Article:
Geller will assemble the fulgurite for a special display in the museum. The family held
on to a couple of small pieces and plans to have one cut and polished. “We can’t wait to see what the glass inside looks like,” says Kiefer. Depending on impurities in the silica, the glass can take on a variety of colors.

“We think it’s important to be part of the scientific community here,” says Donna, “and Mines’ museum has been a unique place to encourage Kiefer’s love of geology.”

“As the museum’s youngest donor of such a specimen and quite the geology enthusiast, Kiefer is helping build our collection,” Geller says. “We are honored that the Stumpps chose Mines to house their discovery.”

The Stumpp’s gift makes them members of the Friends of Colorado School of Mines Geology Museum, a distinguished group of supporters that includes Martin Zinn, who recently donated five specimens for display; David Oreck, who gave the school a rare and much sought-after pyrargyrite specimen; and Gayle Price Vannatter, whose large collection of minerals originates from Bolivia, Mexico, Morocco, Peru and the U.S. NASA will also be named as a friend of the museum after a donation of an Apollo 15 lunar basalt moon rock comes through from the agency later this year.

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Degrees Conferred, Admissions Applications Soar

As degrees were conferred in December, the number of prospective students vying for the same privilege was heading off the charts.

At Midyear Degree Convocation 178 bachelor’s, 167 master’s and 20 doctoral degrees were awarded. Denver Mayor John Hickenlooper, who received an honorary degree at the ceremony, encouraged graduates to apply their scientific knowledge to solve real-world problems through collaboration and innovation. Student body president Jamie Thorpe urged her classmates to stay connected: “As engineers and scientists,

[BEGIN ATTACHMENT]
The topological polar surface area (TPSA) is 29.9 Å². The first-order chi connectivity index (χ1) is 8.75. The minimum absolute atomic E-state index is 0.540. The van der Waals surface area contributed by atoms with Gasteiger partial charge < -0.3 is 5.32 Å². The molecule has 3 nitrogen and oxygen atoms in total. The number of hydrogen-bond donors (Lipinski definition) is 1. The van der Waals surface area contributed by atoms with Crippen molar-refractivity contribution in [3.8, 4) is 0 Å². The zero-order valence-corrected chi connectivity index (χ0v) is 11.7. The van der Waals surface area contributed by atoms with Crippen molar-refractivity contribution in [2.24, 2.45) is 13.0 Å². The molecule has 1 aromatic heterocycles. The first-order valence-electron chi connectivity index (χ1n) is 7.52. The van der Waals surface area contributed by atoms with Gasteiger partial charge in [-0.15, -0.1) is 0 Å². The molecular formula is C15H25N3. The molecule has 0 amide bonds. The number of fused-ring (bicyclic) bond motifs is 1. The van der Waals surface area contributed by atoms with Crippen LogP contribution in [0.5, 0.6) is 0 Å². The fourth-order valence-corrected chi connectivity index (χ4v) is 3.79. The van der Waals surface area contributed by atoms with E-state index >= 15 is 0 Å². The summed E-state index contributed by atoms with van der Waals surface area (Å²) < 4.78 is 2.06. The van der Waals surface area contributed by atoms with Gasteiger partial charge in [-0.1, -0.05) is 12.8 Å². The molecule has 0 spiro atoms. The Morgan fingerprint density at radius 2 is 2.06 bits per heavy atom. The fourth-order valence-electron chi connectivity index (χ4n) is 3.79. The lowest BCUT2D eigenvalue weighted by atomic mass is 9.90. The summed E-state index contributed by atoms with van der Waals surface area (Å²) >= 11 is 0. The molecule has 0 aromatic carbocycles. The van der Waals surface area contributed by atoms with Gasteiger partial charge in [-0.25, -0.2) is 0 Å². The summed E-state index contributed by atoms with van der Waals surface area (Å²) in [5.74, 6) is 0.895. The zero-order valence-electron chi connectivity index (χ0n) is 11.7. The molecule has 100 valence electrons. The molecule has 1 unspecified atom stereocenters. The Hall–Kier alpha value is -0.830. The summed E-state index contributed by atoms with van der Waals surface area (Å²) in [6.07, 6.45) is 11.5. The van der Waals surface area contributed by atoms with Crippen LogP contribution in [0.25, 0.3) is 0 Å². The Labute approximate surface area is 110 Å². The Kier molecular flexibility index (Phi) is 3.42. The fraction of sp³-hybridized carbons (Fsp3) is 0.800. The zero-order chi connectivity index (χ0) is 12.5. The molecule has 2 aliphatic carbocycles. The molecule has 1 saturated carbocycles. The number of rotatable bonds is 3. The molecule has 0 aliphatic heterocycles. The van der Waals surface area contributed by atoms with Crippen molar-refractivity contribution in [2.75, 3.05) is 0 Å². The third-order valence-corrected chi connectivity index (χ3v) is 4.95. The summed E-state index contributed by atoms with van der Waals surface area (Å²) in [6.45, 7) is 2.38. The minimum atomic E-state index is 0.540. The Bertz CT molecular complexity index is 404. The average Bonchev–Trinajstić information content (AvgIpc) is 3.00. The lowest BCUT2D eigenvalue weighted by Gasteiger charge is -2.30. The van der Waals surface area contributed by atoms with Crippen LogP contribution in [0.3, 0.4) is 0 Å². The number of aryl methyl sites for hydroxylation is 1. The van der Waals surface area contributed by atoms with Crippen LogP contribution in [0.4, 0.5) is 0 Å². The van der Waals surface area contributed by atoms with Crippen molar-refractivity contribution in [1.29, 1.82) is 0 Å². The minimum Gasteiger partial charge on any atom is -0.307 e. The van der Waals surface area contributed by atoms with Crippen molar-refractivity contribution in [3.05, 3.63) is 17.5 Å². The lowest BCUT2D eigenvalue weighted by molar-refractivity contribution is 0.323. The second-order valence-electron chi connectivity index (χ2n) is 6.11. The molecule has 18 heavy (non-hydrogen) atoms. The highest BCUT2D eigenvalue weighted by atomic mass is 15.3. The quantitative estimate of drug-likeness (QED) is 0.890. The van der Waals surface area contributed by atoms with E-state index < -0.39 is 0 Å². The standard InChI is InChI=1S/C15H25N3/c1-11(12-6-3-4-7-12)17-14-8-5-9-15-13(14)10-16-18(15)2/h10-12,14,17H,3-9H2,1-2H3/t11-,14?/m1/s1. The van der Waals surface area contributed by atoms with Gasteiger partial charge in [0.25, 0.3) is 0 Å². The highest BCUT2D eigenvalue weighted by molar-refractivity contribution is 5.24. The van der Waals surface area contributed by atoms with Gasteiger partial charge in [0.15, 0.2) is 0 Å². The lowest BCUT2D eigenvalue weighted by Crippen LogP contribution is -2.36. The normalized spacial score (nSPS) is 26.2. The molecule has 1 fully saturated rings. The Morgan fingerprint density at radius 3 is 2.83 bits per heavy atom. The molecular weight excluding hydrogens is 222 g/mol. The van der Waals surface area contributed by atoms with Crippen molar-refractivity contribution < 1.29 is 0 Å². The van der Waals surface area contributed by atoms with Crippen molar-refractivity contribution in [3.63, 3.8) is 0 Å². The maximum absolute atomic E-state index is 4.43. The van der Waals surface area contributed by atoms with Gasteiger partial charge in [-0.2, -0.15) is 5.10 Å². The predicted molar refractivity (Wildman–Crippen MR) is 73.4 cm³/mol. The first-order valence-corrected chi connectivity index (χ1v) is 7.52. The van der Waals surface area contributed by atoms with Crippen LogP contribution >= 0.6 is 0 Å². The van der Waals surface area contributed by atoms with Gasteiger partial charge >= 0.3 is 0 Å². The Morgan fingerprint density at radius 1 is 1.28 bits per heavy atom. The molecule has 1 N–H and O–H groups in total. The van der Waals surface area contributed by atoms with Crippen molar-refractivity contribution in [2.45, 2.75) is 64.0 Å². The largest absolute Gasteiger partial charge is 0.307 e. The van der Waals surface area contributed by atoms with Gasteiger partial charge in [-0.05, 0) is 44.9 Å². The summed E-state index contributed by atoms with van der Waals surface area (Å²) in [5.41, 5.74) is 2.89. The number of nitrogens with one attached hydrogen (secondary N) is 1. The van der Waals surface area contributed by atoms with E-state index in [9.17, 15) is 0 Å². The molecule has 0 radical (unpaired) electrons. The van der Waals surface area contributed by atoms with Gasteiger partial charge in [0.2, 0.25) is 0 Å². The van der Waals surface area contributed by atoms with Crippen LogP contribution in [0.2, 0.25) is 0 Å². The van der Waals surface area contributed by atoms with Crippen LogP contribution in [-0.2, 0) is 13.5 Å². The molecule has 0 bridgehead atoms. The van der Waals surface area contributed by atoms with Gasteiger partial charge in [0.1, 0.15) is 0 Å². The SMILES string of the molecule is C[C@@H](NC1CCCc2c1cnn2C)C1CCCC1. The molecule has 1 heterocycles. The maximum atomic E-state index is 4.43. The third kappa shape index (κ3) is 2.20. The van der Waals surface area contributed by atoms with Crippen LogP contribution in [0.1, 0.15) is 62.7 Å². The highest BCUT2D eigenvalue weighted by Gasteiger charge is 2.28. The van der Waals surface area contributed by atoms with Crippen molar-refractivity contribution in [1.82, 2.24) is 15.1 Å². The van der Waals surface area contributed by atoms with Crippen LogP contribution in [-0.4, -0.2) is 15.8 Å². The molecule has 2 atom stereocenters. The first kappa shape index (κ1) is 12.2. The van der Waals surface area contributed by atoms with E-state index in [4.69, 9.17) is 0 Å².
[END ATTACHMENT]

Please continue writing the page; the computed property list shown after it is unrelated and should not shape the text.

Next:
our collaborations with institutions like Mines, and with each other, may serve as
a critical variable in addressing the grand challenges of our era.”

All indications are that Mines’ newest graduates will find themselves in high demand: among December 2008 bachelor’s degree recipients, 86 percent reported that they had either found employment or gone on to graduate school by the end of last summer; among master’s and doctoral degree recipients, 96 percent reported a similar status.

Despite such positive numbers, the 40 percent jump in undergraduate admissions applications seen this year is still dramatic—more than 9,500 students are jockeying for only 950 spots. At the graduate level, applications for next year are up an additional 13 percent over the 40 percent increase seen for the current academic year. Provost Steve Castillo attributes increasing interest in Mines, and ever-higher demand for its graduates, to the university’s focused mission: “We’re at the right spot in terms of offering education and research programs that align with our world’s greatest challenges and opportunities right now,” he says.

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Pre-med at Mines

Colorado School of Mines isn’t an obvious choice for pre-med, but that is slowly changing. When the school’s Bioengineering and Life Science Minor Program was given a kickstart in 2001, a pre-med track was formalized. Today it’s one of six in the bio and life sciences.